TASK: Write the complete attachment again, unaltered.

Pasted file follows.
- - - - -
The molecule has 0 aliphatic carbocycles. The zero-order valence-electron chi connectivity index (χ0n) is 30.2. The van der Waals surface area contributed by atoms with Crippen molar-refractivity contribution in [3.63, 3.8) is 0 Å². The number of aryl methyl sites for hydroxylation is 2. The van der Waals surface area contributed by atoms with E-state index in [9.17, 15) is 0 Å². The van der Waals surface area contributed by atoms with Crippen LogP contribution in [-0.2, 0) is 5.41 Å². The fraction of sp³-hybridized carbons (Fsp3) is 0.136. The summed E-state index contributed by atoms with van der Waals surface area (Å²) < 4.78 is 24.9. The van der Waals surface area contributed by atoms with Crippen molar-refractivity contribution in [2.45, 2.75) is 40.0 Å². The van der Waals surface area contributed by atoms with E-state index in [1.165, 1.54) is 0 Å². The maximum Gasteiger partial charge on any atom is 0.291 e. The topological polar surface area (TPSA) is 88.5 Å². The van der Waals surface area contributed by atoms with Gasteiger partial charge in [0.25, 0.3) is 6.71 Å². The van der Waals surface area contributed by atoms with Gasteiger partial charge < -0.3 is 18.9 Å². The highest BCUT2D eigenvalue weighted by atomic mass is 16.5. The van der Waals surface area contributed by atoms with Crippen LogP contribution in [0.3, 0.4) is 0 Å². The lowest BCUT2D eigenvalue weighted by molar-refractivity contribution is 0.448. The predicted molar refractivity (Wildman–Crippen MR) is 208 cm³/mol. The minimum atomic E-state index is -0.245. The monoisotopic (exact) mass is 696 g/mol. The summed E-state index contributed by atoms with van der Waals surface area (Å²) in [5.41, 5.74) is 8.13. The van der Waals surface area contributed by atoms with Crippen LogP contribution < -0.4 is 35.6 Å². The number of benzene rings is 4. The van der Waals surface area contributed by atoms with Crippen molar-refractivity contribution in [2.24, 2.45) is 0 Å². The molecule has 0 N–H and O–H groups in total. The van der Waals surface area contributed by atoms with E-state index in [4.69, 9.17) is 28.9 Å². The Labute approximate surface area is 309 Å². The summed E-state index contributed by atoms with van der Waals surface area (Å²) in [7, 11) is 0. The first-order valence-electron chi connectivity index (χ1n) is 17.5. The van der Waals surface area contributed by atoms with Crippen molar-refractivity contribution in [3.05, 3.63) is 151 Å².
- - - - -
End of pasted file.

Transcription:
The molecule has 0 aliphatic carbocycles. The zero-order valence-electron chi connectivity index (χ0n) is 30.2. The van der Waals surface area contributed by atoms with Crippen molar-refractivity contribution in [3.63, 3.8) is 0 Å². The number of aryl methyl sites for hydroxylation is 2. The van der Waals surface area contributed by atoms with E-state index in [9.17, 15) is 0 Å². The van der Waals surface area contributed by atoms with Crippen LogP contribution in [-0.2, 0) is 5.41 Å². The fraction of sp³-hybridized carbons (Fsp3) is 0.136. The summed E-state index contributed by atoms with van der Waals surface area (Å²) < 4.78 is 24.9. The van der Waals surface area contributed by atoms with Crippen molar-refractivity contribution in [2.45, 2.75) is 40.0 Å². The van der Waals surface area contributed by atoms with E-state index in [1.165, 1.54) is 0 Å². The maximum Gasteiger partial charge on any atom is 0.291 e. The topological polar surface area (TPSA) is 88.5 Å². The van der Waals surface area contributed by atoms with Gasteiger partial charge in [0.25, 0.3) is 6.71 Å². The van der Waals surface area contributed by atoms with Gasteiger partial charge < -0.3 is 18.9 Å². The highest BCUT2D eigenvalue weighted by atomic mass is 16.5. The van der Waals surface area contributed by atoms with Crippen LogP contribution in [0.3, 0.4) is 0 Å². The lowest BCUT2D eigenvalue weighted by molar-refractivity contribution is 0.448. The predicted molar refractivity (Wildman–Crippen MR) is 208 cm³/mol. The minimum atomic E-state index is -0.245. The monoisotopic (exact) mass is 696 g/mol. The summed E-state index contributed by atoms with van der Waals surface area (Å²) in [5.41, 5.74) is 8.13. The van der Waals surface area contributed by atoms with Crippen LogP contribution < -0.4 is 35.6 Å². The number of benzene rings is 4. The van der Waals surface area contributed by atoms with Crippen molar-refractivity contribution in [2.24, 2.45) is 0 Å². The molecule has 0 N–H and O–H groups in total. The van der Waals surface area contributed by atoms with E-state index in [4.69, 9.17) is 28.9 Å². The Labute approximate surface area is 309 Å². The summed E-state index contributed by atoms with van der Waals surface area (Å²) in [7, 11) is 0. The first-order valence-electron chi connectivity index (χ1n) is 17.5. The van der Waals surface area contributed by atoms with Crippen molar-refractivity contribution in [3.05, 3.63) is 151 Å².